"Flathorns lives in the great northern forests clear across the country, and is especially fond of swampy places. He is fond of the water and is a good swimmer. In summer he delights to feed on the pads, stems and roots of water lilies, and his long legs enable him to wade out to get them. For the most part his food consists of leaves and tender twigs of young trees, such as striped maple, aspen, birch, hemlock, alder and willow. His great height enables him to reach the upper branches of young trees. When they are too tall for this, he straddles them and bends or breaks them down to get at the upper branches. His front teeth are big, broad and sharp-edged. With these he strips the bark from the larger branches. He also eats grass and moss. Because of his long legs and short neck he finds it easiest to kneel when feeding on the ground.

"Big as he is, he can steal through thick growth without making a sound. He does not jump like other Deer, but travels at an awkward trot which takes him over the ground very fast. In the winter when snow is deep, the Moose family lives in a yard such as I told you Lightfoot makes. The greatest enemy of Flathorns is the hunter, and from being much hunted Flathorns has learned to make the most of his ears, eyes and nose. He is very smart and not easily surprised. When wounded he will sometimes attack man, and occasionally when not wounded. Then he strikes with his sharp-edged front hoofs, and they are terrible weapons. Altogether he is a wonderful animal, and it is a matter for sorrow that man persists in hunting him merely to get his wonderful head.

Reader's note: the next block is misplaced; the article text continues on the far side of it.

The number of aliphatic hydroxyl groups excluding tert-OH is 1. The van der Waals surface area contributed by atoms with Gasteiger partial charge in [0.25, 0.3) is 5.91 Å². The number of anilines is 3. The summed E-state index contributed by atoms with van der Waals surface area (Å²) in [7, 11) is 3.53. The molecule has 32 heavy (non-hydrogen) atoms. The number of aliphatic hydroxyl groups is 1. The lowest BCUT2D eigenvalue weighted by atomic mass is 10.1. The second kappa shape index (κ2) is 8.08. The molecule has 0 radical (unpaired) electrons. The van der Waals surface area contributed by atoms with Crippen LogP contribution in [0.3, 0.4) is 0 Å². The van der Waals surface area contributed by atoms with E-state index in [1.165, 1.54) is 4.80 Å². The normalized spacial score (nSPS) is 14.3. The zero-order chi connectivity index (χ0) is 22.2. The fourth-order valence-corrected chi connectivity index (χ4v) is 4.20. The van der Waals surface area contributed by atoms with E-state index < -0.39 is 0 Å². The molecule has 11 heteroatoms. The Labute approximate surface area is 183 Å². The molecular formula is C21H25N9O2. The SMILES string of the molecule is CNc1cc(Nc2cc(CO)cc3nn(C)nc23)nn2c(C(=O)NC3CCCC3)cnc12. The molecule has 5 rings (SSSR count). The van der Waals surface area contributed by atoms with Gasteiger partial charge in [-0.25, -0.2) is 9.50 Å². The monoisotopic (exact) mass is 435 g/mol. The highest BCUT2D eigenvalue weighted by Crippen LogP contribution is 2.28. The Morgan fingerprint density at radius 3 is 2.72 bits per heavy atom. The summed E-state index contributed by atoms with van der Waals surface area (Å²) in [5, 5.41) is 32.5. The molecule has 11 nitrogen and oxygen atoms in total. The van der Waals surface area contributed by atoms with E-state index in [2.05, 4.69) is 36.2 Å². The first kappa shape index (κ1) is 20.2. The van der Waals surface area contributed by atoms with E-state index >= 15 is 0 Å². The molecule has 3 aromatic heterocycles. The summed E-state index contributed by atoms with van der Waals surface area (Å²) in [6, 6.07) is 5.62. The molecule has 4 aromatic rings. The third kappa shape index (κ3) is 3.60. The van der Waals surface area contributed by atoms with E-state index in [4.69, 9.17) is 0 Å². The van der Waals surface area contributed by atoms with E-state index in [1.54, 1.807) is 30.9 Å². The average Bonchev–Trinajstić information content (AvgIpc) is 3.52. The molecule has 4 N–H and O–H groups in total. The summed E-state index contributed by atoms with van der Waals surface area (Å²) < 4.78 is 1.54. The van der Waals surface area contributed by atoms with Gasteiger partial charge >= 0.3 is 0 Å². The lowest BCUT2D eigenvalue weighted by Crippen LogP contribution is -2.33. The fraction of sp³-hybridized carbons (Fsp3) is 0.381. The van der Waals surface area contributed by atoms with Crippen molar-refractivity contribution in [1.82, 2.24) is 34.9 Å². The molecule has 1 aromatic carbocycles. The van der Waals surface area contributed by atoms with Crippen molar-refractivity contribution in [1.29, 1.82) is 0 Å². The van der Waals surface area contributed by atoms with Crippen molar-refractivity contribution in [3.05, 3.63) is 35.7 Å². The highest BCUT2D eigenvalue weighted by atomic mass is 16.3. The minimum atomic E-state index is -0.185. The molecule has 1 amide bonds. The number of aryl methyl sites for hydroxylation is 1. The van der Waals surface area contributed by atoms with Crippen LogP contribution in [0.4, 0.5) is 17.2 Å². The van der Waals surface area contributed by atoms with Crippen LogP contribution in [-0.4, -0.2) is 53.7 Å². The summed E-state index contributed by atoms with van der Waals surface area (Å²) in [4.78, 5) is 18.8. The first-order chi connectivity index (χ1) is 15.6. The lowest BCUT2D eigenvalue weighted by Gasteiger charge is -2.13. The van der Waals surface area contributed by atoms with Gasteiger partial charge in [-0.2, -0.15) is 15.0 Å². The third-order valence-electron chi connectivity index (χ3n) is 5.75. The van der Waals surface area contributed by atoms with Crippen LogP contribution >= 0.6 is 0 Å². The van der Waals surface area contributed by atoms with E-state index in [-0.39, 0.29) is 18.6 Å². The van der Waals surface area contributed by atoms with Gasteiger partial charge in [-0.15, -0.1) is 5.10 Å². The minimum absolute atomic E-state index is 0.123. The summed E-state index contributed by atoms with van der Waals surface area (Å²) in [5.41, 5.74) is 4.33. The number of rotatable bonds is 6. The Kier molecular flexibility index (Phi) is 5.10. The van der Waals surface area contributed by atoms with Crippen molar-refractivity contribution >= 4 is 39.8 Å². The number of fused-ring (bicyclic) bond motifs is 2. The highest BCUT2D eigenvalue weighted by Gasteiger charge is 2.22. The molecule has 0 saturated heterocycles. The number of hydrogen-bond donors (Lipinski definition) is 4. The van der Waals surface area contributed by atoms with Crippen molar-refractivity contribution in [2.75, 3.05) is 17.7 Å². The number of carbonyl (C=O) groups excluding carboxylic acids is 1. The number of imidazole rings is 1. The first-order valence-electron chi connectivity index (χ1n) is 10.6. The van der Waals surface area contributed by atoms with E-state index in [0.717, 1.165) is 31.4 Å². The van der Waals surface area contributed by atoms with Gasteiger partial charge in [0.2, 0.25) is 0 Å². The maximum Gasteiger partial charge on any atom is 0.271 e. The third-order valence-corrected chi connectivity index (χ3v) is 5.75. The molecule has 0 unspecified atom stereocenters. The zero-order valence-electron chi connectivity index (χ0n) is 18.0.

"In parts of these same northern forests lives another big member of the Deer family, Wanderhoof the Woodland Caribou. He is bigger than Lightfoot the Deer, but smaller than Bugler the Elk, rather an awkward-looking fellow. His legs are quite long but stout. His neck is rather short, and instead of carrying his head proudly as does Lightfoot, he carries it stretched out before him or hanging low. The hair on the lower part of his neck is long.


This is the Woodland Caribou, a member of the Deer family closely related to the Reindeer.

"Wanderhoof wears a coat of brown, his neck being much lighter or almost gray. He has an undercoat which is very thick and woolly. In winter his whole coat becomes grayish and his neck white. Above each hoof is a band of white. His tail is very short, and white on the under side. His antlers are wonderful, being very long and both round and flat. That is, parts of them are round and parts flattened. They have more prongs than those of any other Deer.